It’s the nature of time that the old ways must give way to the new. But what happens when the old ways are not superstitions? What happens when they’re immortal and very very real?
Szepassony is the “beautiful lady” of Hungarian folklore. She was a spirit of romance, fertility, birth, death, and also storms and rain. Midwives and expectant mothers would pray to her for a safe childbirth, and she was also prayed to in matters of love.
With the dawn of Christianity, Szepassony was reviled as a demon. A temptress who led men astray and caused the deaths of babies that nursed at her breast. If you were out in a rainstorm, caught cold, and died, you had incurred the wrath of the demon Szepassony.
“The pishtaco is a fantasy figure, a bogeyman….The pishtaco is nearly always a vampirelike white man, who roams the countryside and plunders the fat from Indian bodies…” —Mary J. Weismantel, Cholas and Pishtacos: Stories of Race and Sex in the Andes
One of the strangest vampire species is the pishtaco of Peru, a species of vampire that was introduced by the Spanish missionaries and conquerors as the Spanish Empire started to expand its hold over the Caribbean and parts of North and South America. In Spain, this creature is known as a sacamantecas and its legend is older than that of the pishtaco. These monsters likely made the journey across the Atlantic, into the New World, where they continued their predatory ways in Peru and other South American locations. The pishtaco is so strange as, unlike other vampires, it does not seek blood but instead lives off of body fat.
Mythology: West African (from Akan Folklore)
As Europeans infringed upon native peoples and their lands in Africa, eldritch beings and pacts came to light and began to evolve with the times. Once such creature is the Asanbosam. Now thought of as a cross between an ogre and an iron-fanged, living vampire, their origin is much more horrifying. As humans violated the unspoken pact between the Akan peoples and their deities, a convocation of witches summoned the ancient Sasabonsam, who protected Asaseyaa’s forests on Thursdays (her day of rest). Europeans from the recently captured Fort tantamkweri were brought as sacrifices, and rather than drinking all of their blood, Sasabonsam mated with many.
They were returned as part of the negotiations between the Ashanti Empire and the British, and nine months later, they all gave birth to healthy, pink, red-haired, Caucasian babies. Well, some were healthier than others. These newborns would all grow into adulthood and, in their late twenties or early thirties, felt drawn to the forests around them. Those that could, seek out the jungles of Africa and rejoin their Asanbosam kin while they undergo their transformation into Asanbosams, changing into what is needed to protect the sacred lands of the indigenous peoples.
Mythology: West African (from Akan Folklore)
Thursdays are Asasseyaa’s sacred days, and as the earth mother, all must take a break from tilling the land and hunting. To this end, the iron-toothed Sasabonsam came into being, guarding the forests on Thursdays.
For as long as the earth and fertility goddess Asasseyaa has existed, so too has the guardian of the jungle, Sasabonsam. The creature appears to be immortal and is considered an asuman, or a lesser deity that interacts directly with people. The guardian of the forests gave its word that it would always keep mankind out of the goddess’s forests on Thursdays, and so it will until the end of days.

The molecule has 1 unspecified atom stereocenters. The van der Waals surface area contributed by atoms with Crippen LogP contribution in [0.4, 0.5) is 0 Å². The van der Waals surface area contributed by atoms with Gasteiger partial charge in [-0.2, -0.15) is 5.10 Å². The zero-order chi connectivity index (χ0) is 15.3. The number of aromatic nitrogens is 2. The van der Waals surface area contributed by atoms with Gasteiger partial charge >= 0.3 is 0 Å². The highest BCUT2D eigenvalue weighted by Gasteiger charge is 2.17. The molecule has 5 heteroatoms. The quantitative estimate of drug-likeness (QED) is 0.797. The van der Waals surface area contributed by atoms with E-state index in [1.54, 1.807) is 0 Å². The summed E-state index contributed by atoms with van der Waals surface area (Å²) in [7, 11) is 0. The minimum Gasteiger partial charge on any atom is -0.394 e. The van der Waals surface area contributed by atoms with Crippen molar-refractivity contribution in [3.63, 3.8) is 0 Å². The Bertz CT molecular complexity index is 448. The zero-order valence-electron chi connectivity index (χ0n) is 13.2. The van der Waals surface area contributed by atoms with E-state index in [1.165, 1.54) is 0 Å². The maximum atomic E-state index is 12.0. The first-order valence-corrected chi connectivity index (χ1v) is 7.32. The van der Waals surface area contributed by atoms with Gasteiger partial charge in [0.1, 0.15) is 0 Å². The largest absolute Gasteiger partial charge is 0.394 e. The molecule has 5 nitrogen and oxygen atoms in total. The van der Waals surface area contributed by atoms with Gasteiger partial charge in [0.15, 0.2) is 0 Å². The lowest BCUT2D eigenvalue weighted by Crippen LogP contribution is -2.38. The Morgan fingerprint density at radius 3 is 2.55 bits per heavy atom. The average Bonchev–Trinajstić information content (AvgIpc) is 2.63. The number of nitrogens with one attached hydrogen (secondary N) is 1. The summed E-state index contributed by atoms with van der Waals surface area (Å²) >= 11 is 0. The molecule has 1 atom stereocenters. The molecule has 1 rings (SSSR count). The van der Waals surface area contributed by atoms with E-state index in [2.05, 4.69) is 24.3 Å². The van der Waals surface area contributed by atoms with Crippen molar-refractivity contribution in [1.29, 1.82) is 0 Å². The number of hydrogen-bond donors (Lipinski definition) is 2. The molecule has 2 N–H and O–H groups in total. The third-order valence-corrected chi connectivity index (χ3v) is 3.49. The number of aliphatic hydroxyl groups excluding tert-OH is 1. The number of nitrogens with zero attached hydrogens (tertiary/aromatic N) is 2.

The Sasabonsam is considered unique among asumans, as most are considered “plural,” while there is thought to be only one Sasabonsam.
Times have changed, however. Before the 19th century, tradition served it well and the tribe native to the area stayed away. Those who broke tradition were sometimes led astray in the woods and managed to find their way out, days later, and considered lucky to be alive. But Europeans didn’t heed the lore of those who had lived on the land for millennia before their arrival. They were arrogant…cocky. And their actions have had grave consequences. Gone are the days when Sasabonsam would lead the occasional hunter astray, for these newcomers had no respect for the peoples, cultures, or lands of the Akan people of West Africa.
1892. Exeter Rhode Island. Folks are dying all around. George Brown’s family has been hit especially hard. First his wife Mary, and then his daughter Mary Olive passed on. His son Edwin had been sent away to Colorado in the hopes that the air would help him, but he returned because the sickness progressed. Then his daughter Mercy took sick and died.
How much can one man take? As Edwin’s illness grows worse, folks begin to talk. Three people dead in one family? Surely it wasn’t the “bacteria” these fancy doctors talk about. No, something was stalking the family. A curse….
George is a desperate man, ready to try anything to stop the hell he’s going through. Edwin is growing pale now and coughing up blood. The older folk in town are saying the dead of the Brown family are preying on the living to stay alive.
One day, George and some friends head to the cemetery. He’s had enough and he simply has to know. First they exhume Mary. She’s decomposed. Next they exhume Mary Olive. She’s decomposed. They turn their shovels to Mercy’s grave last. The men share a nervous glance when their shovels hit wood. Whispering a prayer to Almighty God, George opens the casket. Mercy lies in repose, looking as if she were merely sleeping. And then her eyes open….
According to Aboriginal folklore, the Yara-ma-yha-who are three to four feet tall and resemble a red-skinned, bipedal frog. Their fingertips and toes are described as having “octopus-like” suckers, while their face is dominated by a wide, toothless, frog-like mouth, large enough to engulf a person.